|Photo by Kyaw Tun | unsplash.com|
I suggest that when thinking about equitable foundations for open knowledge, it is important to keep context, community and copyright in mind in order to ethically make knowledge and resources accessible to relevant practitioners and communities.
I conclude with some resources to help researchers do this and hopefully make the labour involved more manageable.
Dr Chris Bourg, Director of MIT libraries, begins her Open as in dangerous talk by illustrating the many achievements she and colleagues have made in the Open Access space at MIT. Next, she goes onto to illustrate some of the dangers of being open online.
She illustrates its impact on individual privacy and autonomy, which she argues tend to be felt more by marginalised people given that they generally face a higher risk of being targeted for abuse, harassment, rape and death threats, and doxxing online. She also warns that Open Access (OA) publishing still seems biased towards countries in the Global North: illustrating how some OA rhetoric can be quite imperialistic and may thus perpetuate existing systems of oppression and inequality. Like a good librarian, she includes a great list of recommended readings on this topic as well as on how algorithms and big data can perpetuate existing systems of oppression and inequality.
Bourg also notes that another potential danger is that open access and collections can potentially lead to a loss of local, personal context particularly where it involves making tacit, embodied knowledge more formal and therefore disembodied that is then extracted and shared in diverse ways. This point about the context led me down the research rabbit hole to Does Information really want to be free? Indigenous knowledge systems and the question of openness by Kimberly A. Christen. It is a little old now and has been cited by many others, but I liked how Christen argued that information wants to be contextualised rather than ‘free’ through new kinds of licenses and a complex, community-driven content management system.
One of the things that makes me most proud to work at La Trobe University is that so many researchers from a huge variety of disciplines work very hard to translate their research knowledge into practice and make it accessible with and for their communities and apply it in these contexts. For example:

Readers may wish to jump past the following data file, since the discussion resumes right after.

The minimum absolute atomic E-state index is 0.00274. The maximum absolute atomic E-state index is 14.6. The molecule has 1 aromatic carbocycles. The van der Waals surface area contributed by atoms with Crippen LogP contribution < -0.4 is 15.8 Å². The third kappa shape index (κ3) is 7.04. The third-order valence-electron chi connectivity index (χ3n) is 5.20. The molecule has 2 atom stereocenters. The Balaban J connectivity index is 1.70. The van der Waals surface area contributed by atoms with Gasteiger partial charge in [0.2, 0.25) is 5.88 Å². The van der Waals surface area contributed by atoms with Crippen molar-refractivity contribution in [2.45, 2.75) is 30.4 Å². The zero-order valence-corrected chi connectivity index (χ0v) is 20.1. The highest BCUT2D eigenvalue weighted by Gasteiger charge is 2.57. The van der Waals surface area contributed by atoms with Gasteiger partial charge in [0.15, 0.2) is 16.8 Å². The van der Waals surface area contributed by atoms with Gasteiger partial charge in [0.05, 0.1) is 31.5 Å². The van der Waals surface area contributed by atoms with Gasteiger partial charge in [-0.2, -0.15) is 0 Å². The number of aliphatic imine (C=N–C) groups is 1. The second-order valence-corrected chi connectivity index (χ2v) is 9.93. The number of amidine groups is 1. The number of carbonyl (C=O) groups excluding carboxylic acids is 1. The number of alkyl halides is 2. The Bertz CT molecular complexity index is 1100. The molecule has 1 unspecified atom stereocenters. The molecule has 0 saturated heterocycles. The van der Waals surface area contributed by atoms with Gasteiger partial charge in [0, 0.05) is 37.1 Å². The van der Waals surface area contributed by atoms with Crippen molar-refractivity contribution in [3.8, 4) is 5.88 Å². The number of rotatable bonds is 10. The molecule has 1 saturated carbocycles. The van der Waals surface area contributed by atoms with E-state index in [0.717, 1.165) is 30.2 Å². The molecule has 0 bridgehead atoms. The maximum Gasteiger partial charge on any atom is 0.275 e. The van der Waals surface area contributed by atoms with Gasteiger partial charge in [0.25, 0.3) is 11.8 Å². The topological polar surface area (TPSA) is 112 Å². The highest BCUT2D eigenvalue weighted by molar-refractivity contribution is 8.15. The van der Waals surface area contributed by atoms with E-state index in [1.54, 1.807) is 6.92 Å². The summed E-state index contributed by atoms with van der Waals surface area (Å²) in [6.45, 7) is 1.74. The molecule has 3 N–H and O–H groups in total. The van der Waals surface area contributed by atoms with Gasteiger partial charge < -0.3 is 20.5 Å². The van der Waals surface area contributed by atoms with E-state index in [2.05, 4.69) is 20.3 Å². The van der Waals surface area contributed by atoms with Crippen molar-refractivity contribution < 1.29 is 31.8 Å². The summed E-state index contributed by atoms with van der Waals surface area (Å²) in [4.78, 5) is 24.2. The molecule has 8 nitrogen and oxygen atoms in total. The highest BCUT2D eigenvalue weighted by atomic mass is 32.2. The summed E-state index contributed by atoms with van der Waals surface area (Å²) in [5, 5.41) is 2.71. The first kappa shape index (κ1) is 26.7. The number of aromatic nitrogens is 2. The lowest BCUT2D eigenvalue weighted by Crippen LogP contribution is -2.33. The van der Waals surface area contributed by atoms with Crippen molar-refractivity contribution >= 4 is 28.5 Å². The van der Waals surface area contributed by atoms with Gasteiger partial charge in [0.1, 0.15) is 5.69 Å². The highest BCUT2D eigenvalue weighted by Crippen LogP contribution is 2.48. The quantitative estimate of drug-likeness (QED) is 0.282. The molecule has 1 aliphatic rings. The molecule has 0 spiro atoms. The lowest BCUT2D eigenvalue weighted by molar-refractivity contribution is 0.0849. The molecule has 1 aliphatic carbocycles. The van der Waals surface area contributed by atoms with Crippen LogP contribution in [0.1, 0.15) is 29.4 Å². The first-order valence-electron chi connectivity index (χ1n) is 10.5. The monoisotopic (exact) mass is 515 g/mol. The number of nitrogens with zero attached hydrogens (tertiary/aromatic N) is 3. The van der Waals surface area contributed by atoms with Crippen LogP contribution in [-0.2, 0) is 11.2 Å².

- Dr Timothy Jones from history has been collaborating with health and legal researchers and practitioners and appearing on triple j and Buzzfeed (and beyond) to bring his research on conversion therapy into the community.
- Dr Clare Wright, also from history, has been drawing on historical research to produce podcasts and TV series as well as write books (including an edition for young adults).
- The Australian Research Centre for Sex, Health and Society (ARCSHS) make their knowledge available in communities through their extensive and open research reports as well as through Gay and Lesbian Health Victoria programs, training, resources, research and policy. Some ARCSHS researchers like Roz Bellamy use a Community Based Participatory Research methodology and work hard to translate their research knowledge and create new knowledge for and with their communities.
- Dr Ashley Ng, diabetes advocate and dietetics and human nutrition researcher, is doing great work translating research through digital health promotion and education.
- Dr Christian Barton, Danilo de Oliveira Silva and colleagues from La Trobe Sport and Exercise Medicine Research Centre work with Translating Research Evidence and Knowledge (TREK) to improve knowledge translation to health practitioners and patients.
- Dr Lauren Gawne from Linguistics also does amazing work translating her research and engaging with communities by running the generalist linguistics website Superlinguo, co-hosting the podcast Lingthusiasm and writing the 'By Lingo' a regular column for The Big Issue (Australia) about the history of everyday words as well as editing Wikipedia.